Placeless People: Writing, Rights and Refugees

Placeless People: Writing, Rights and Refugees
22 May 2018, 5.30pm - 7.30pm
Institute of Advanced Legal Studies, 17 Russell Square, London WC1B 5DR


John Coffin Memorial Annual Lecture:  "Placeless People: Writing, Rights and Refugees”

Host: Professor Diamond Ashiagbor, Institute of Advanced Legal Studies

Chair: Professor Philippe Sands QC, Professor of Law, Faculty of Laws, University College London

Speaker: Professor Lyndsey Stonebridge, Professor of Modern Literature & History, School of History, University of East Anglia

In 1944 the political philosopher and refugee, Hannah Arendt wrote: ‘Everywhere the word “exile” which once had an undertone of almost sacred awe, now provokes the idea of something simultaneously suspicious and unfortunate.’ Exiles from other places have often caused trouble for ideas about sovereignty and the law and nationhood. But the meanings of exile changed dramatically in the twentieth century, often leaving human rights law struggling to catch-up. This lecture discusses how writers such as Arendt, Orwell, Simone Weil, Dorothy Thompson, and Samuel Beckett responded to the mass displacements of the last century, and anticipate many of the issues we confront today. Sceptical about the ability of human rights to legislate for refugees, yet committed to universal justice, these writers challenge us to imagine new terms for placelessness in modern times.

Professor Lyndsey Stonebridge is currently Professor of Modern Literature and History at the University of East Anglia. She is the author of The Judicial Imagination: Writing after Nuremberg (winner of the British Academy Rose Mary Crawshay Prize 2016), The Writing of Anxiety (2007) and The Destructive Element (1998). Her new book, Placeless People: Writing, Rights, and Refugees, is due out later this year with OUP. She is also writing a short polemic, Writing and Righting: Literature in an Age of Human Rights (also with OUP). Working between literature, law, and history, Lyndsey’s research in Human Rights and Refugee Studies is strongly interdisciplinary. Her current work for Refugee Hosts, for example, a GCRF-supported AHRC/ESRC project on refugee-refugee humanitarianism, uses poetry, photography, and oral history to understand how non-nation state political sovereignties are taking shape today. She is a co-editor of Refugee History, and writes and broadcasts regularly.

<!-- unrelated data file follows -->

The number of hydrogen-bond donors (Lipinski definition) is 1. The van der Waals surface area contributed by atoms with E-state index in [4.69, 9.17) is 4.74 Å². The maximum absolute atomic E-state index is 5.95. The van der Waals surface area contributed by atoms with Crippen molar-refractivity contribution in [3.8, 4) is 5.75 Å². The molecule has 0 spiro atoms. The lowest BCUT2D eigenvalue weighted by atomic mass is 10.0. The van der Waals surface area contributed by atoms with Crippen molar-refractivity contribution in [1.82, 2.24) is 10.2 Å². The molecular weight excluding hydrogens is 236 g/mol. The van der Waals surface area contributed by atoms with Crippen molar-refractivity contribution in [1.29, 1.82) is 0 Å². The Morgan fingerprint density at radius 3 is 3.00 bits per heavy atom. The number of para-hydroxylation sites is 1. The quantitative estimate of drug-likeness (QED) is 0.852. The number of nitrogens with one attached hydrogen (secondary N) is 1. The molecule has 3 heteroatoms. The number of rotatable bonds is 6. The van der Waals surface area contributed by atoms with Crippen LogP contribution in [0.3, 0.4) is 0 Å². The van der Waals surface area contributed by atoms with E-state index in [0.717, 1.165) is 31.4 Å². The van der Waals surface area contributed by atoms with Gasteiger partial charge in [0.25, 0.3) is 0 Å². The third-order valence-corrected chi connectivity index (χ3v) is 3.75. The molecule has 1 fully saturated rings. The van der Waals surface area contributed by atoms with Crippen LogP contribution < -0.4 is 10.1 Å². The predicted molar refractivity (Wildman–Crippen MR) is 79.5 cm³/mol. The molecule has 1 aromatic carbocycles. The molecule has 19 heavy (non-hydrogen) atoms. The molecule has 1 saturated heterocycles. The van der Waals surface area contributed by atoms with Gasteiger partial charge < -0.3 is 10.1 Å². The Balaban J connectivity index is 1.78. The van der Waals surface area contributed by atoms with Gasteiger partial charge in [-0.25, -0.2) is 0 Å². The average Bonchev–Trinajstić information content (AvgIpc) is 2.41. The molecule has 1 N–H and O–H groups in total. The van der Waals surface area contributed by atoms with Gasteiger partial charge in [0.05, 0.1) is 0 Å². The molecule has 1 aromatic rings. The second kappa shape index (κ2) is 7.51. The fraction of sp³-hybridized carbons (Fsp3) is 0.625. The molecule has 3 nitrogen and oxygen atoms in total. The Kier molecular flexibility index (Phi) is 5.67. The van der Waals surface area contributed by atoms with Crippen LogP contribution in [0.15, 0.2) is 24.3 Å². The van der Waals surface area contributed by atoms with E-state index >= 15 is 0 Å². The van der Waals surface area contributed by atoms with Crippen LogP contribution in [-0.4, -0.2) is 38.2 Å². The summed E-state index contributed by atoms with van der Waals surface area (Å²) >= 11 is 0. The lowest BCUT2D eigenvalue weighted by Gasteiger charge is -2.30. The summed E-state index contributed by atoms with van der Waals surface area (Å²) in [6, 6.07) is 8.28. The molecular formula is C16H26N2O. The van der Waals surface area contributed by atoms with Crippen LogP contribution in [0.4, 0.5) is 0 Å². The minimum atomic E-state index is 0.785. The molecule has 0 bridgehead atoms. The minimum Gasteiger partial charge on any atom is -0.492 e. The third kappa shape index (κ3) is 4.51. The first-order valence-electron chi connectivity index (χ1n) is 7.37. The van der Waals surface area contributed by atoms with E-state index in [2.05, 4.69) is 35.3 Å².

John Coffin Memorial Lectures, Readings and Recitals:

Born in March 1868, Arthur Charles Coffin became an external student of the University of London, graduating with a pass degree in Arts in 1889 by private study. He retired as Inspector of Education to Dorset, and died aged 88 in July 1956 leaving his residual estate of £27,000 to the University in memory of his father John, a journeyman blacksmith from Dorchester.  The bequest was established to provide “grants as suitable occasion should arise” for lectures on “Christian Ethics”, “recent research of historical, literary or scientific interest”, “a chamber concert or recital by an ensemble or instrumentalist”, and “literary readings of prose or poetry” (NB: which may be in languages other than English).  In recent years annual lectures were added to the Coffin cycle in the History of Ideas, the History of the Book, Palaeography, and Irish Studies, and a rota governing Institute involvement per subject area was instituted through 2007-2014. “Mr Coffin was concerned that, in the growing intensity of specialisation in modern times, we should not lose sight of music, the arts and what he termed the cultural aspects of education, and, not the least, of good general teaching on a sound religious basis.”

This event will be followed by a reception

This event is FREE but advance booking is required.


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